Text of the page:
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8 thoughts on “Editing Etiquette

  1. Henry Lara says:

    Well said. I am more than puzzled at people that ask you for help and then don't give you even a simple thank you. But those that come back swinging at you? Come on. I can understand getting a big defensive with our writing, but if you can't get over it and listen to feedback, then what's the point of being a fiction writer? You are never going to make it in this business if you don't listen to feedback.

  2. Wendy Swore says:

    Yup, great advice, Renee. Say thank you and move on after getting an edit back. Thanks for sharing.

  3. Simple courtesy is something that seems to be lacking these days sadly. I think people are too self-involved. My daughter asked one of her friends at school if she'd like to read my book. The response was, "Well I have a lot of books to read right now." Okay, no problem. Then, a week later, the same girl asked my daughter if she wanted to read her book. What do you think the response was?

  4. Renee Miller says:

    Perhaps that's what the problem is. Many people have just become so wrapped up in themselves that to consider someone else's feelings or time is just not a thought that crosses their mind. That's a shame.Thanks for the comments guys. And I agree that simple courtesy is seriously lacking. I make a point of teaching my kids to say thank you, even for small things that seem like no big deal. I hope more people do this.

  5. Anonymous says:

    Great advice, Renée. I'm sorry to hear that some writers are so unappreciative. Editing takes a lot of time and the writer should be gracious enough to thank you even if they don't agree with all of the edits. We are here to learn from one another. Jeanne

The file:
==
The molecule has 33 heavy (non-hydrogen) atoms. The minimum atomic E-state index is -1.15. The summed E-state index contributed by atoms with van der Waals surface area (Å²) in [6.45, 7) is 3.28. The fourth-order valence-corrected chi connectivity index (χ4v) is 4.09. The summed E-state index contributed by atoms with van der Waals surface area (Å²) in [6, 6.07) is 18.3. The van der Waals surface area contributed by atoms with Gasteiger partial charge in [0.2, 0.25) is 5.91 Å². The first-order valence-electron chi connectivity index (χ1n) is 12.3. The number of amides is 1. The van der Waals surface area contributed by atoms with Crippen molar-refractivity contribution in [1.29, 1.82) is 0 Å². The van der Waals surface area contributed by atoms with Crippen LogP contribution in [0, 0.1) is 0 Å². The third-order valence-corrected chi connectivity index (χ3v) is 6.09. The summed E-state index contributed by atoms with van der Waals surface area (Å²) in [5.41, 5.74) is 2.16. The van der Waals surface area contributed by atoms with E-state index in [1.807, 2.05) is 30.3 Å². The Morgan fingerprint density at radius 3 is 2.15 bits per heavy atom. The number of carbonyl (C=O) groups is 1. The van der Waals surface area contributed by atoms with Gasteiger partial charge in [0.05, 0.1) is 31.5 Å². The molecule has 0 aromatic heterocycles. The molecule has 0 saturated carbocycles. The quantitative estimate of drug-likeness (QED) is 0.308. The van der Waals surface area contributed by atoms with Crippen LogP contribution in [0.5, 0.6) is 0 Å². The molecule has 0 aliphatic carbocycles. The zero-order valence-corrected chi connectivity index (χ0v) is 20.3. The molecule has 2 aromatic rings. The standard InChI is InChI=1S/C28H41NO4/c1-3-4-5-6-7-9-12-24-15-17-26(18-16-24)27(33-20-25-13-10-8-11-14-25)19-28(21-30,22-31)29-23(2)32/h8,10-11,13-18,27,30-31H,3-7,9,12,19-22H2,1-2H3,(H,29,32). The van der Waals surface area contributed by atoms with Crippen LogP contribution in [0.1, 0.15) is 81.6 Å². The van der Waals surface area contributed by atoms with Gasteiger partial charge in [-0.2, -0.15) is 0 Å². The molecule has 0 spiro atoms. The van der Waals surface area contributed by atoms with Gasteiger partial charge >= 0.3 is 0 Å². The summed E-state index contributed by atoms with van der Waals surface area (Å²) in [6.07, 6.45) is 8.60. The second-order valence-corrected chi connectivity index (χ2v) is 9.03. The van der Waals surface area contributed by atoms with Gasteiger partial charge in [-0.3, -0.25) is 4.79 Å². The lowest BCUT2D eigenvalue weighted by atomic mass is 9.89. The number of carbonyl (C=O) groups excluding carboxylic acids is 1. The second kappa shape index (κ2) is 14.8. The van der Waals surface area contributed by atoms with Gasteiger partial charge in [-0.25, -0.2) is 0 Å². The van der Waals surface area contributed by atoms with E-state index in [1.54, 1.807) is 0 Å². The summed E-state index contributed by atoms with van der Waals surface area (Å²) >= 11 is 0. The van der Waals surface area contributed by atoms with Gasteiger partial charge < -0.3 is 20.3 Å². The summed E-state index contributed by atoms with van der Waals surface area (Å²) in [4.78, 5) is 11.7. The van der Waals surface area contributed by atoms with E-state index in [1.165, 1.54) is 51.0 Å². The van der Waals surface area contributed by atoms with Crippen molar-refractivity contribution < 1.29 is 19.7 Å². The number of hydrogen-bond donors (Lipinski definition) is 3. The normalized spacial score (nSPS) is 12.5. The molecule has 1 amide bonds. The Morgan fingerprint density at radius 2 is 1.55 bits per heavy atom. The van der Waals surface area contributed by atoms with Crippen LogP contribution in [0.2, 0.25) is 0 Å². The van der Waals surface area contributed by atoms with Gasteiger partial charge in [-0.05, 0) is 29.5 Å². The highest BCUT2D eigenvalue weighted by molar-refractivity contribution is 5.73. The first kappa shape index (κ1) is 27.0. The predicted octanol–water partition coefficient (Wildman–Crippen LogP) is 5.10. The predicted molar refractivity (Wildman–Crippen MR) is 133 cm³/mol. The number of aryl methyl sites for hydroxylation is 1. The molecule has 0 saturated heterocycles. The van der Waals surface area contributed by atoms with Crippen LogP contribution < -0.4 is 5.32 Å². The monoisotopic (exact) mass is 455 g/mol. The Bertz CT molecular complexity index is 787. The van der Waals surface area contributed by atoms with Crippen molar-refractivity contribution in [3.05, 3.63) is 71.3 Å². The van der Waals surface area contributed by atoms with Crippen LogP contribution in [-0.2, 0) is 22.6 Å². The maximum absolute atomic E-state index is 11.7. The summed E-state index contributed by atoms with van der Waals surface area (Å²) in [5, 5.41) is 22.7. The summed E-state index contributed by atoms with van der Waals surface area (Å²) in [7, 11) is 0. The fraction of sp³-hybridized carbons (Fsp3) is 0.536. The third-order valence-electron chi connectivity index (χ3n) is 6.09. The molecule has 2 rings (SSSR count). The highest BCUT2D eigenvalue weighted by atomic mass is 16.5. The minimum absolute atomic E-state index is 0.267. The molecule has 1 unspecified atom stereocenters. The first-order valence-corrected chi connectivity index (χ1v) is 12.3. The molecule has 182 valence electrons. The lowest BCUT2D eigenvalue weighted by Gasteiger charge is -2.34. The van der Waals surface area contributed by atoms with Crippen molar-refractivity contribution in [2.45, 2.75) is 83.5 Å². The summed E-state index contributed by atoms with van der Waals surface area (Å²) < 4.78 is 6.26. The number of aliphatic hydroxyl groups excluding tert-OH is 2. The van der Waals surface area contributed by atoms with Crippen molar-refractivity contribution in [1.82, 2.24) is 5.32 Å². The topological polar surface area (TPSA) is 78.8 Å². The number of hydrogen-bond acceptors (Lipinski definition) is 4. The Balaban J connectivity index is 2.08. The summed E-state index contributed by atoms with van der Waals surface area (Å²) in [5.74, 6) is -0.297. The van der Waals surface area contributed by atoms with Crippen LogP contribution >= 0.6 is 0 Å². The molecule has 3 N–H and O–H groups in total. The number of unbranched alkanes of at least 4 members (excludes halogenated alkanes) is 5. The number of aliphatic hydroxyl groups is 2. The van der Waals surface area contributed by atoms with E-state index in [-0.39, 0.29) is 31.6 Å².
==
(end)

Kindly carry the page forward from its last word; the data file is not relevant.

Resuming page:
6. Tahlia says:

    I love your blog, Renee, it's great to find it. Is there a way to subscribe? I'll bookmark you anyway.On this topic. I think that number 6 is the one that all the others come from. If we think of other people, recognise that we are the same as everyone else and no more or less important than anyone else, then we will have respect and be grateful for whatever time people can give us.I'm always extremely grateful for any assistance I get and evaluate other's opinions in the same way that you do.I've just started a blog about my journey to get published, you might like to visit, I have ch 1 of my YA fantasy novel 'Lethal Inheritance' posted there. http:publishersearch.wordpress.comTahlia

  7. Renee Miller says:

    Thanks Tahlia. I think you're right. Number 6 is probably what most seem to forget. We get wrapped up in ourselves, our goals, and what we want and we forget that others have the same needs and wants and those should be recognized. I'm glad you enjoy reading.I'm going to check out your blog right now.To follow, just go to the right side of the page, and after quotes, third 'box' down is a follow button. If that doesn't work, directly below that is a little button for you to subscribe to feeds. Hope that helps. If you have any trouble, let me know and I'll ask someone who knows more than me.

  8. Tahlia says:

    What's easiest for me is an email subscription, but you don't seem to have that option. I'm not on blogspot so the friends thing doesn't work for me. I can put you onto google reader, but it's just another place I have to go apart from my emails, so I might as well just bookmark you and come back here. That;s fine though.

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Renee

Renee

I like to write stuff. Sometimes it's funny. I've published some novels and short fiction. I also battle an addiction to cake and potato chips, and I sometimes have inappropriate fantasies involving Kevin Spacey.